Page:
Update – August 11, 2015: I received an email from GameSalad asking if I’d consider the Basic version for a $4 discount ($15/month). While I don’t take issue with paying for a tool, I don’t think a subscription model is a good fit for the Basic version. I would rather pay a flat, one-time fee, and pay again for upgrades, if I wanted them.
I could even advocate paying a subscription for service (online publishing) and support, but if all I can do is publish to the GameSalad arcade, it’s just not worth it :(…
When I began using GameSalad, I had three major aversions to buying the ‘Pro’ version for Windows ($300/year):
- Features (on the Windows version)
- Learning Curve
The Windows version was the bastard step-child of the Mac one, always several versions behind, plagued with bugs, lacking the same features as it’s Mac counterpart. While there is a robust community of developers, the vast majority are Mac users, and so due to the great disparity between the Mac and Windows versions of the application, many of the tutorials were using the Mac version, which simply wouldn’t work the same way (if at all) on the Windows one.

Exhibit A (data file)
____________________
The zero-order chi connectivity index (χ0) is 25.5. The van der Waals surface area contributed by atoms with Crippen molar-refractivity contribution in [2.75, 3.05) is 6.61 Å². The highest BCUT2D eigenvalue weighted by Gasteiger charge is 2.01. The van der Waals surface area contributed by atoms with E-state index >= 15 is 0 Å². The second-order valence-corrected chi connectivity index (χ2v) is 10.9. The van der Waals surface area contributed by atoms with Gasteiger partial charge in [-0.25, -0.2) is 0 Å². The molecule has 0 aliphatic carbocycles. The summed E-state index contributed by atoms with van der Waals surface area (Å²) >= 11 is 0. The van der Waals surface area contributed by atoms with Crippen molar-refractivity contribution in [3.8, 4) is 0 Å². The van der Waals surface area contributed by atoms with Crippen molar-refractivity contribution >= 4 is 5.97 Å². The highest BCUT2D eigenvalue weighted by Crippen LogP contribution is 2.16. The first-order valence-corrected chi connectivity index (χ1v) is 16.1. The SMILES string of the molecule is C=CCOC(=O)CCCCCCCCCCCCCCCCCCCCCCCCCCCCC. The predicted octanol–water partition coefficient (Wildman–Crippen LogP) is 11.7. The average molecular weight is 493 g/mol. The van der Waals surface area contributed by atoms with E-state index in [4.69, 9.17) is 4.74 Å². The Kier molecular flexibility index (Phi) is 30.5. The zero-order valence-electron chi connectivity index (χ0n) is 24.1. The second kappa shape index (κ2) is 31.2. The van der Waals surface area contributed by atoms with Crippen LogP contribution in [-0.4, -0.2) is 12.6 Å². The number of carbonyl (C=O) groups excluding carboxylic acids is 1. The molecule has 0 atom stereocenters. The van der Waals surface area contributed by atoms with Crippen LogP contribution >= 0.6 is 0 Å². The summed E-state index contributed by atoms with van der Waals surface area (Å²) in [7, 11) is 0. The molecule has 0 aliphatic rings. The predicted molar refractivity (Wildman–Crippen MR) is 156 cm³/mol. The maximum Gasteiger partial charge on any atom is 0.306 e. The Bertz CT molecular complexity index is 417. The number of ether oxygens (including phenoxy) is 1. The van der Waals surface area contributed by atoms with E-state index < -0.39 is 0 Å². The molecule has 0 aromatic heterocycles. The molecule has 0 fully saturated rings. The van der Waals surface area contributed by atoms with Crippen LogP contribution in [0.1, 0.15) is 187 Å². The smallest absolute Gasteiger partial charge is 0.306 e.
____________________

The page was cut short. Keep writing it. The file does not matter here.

So what did GameSalad do?
Well, in my last post, Windows had finally caught up to the Mac edition with the implication that they’d stay synced. Even so, the Windows version was prone to crashes on startup, but a couple of updates later and that seems to have been tackled.
As to the learning curve, the new startup screen features a link to official tutorial videos!
Unfortunately, There Ain’t No Such Thing as a Free Salad…well, not anymore…
When I booted up GameSalad for the first time since patching, I was greeted with a 15 days remaining on my new ‘trial’ edition. No in-app explanation. Nothing in the ‘Help > About’. Zip. Zilch. Null…
Did I get a free trial of the ‘Pro’ version? What gives? Well, come to find out, their old CEO stepped down and the new one decided to start charging for the ‘Basic’ version ($19/mo).
So what did I do?
I uninstalled GameSalad. I know it’ll take me a hell of a lot longer than 15 days to learn how to use GameSalad. It’s initial appeal was that I could take my time and learn the tool at my own pace, and when I was ready, and had proven to myself that I was able to make (what I felt) was a product worth selling, I wouldn’t mind paying for the privilege of publishing it.
This is a good opportunity to change gears and maybe delve into Unity or Unreal…